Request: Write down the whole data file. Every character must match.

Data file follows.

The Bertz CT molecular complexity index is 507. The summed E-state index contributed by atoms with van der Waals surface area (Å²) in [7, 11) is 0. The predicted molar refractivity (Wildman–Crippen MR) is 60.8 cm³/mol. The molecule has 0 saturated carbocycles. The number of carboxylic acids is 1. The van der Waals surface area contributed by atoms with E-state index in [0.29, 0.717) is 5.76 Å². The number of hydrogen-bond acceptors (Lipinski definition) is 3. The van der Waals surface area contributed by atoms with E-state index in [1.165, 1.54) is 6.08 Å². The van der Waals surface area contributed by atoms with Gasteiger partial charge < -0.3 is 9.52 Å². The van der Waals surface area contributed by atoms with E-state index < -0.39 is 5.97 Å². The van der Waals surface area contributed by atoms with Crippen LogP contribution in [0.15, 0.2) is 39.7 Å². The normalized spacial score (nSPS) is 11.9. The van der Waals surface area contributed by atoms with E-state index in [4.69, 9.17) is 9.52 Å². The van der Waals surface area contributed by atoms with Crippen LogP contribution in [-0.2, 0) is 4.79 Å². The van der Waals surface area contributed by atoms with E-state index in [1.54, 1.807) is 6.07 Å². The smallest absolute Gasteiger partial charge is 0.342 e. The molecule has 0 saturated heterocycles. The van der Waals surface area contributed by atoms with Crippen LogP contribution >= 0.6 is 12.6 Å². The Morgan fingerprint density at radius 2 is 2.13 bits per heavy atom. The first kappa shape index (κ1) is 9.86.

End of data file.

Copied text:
The Bertz CT molecular complexity index is 507. The summed E-state index contributed by atoms with van der Waals surface area (Å²) in [7, 11) is 0. The predicted molar refractivity (Wildman–Crippen MR) is 60.8 cm³/mol. The molecule has 0 saturated carbocycles. The number of carboxylic acids is 1. The van der Waals surface area contributed by atoms with E-state index in [0.29, 0.717) is 5.76 Å². The number of hydrogen-bond acceptors (Lipinski definition) is 3. The van der Waals surface area contributed by atoms with E-state index in [1.165, 1.54) is 6.08 Å². The van der Waals surface area contributed by atoms with Gasteiger partial charge < -0.3 is 9.52 Å². The van der Waals surface area contributed by atoms with E-state index < -0.39 is 5.97 Å². The van der Waals surface area contributed by atoms with Crippen LogP contribution in [0.15, 0.2) is 39.7 Å². The normalized spacial score (nSPS) is 11.9. The van der Waals surface area contributed by atoms with E-state index in [4.69, 9.17) is 9.52 Å². The van der Waals surface area contributed by atoms with Crippen LogP contribution in [-0.2, 0) is 4.79 Å². The van der Waals surface area contributed by atoms with E-state index in [1.54, 1.807) is 6.07 Å². The smallest absolute Gasteiger partial charge is 0.342 e. The molecule has 0 saturated heterocycles. The van der Waals surface area contributed by atoms with Crippen LogP contribution >= 0.6 is 12.6 Å². The Morgan fingerprint density at radius 2 is 2.13 bits per heavy atom. The first kappa shape index (κ1) is 9.86.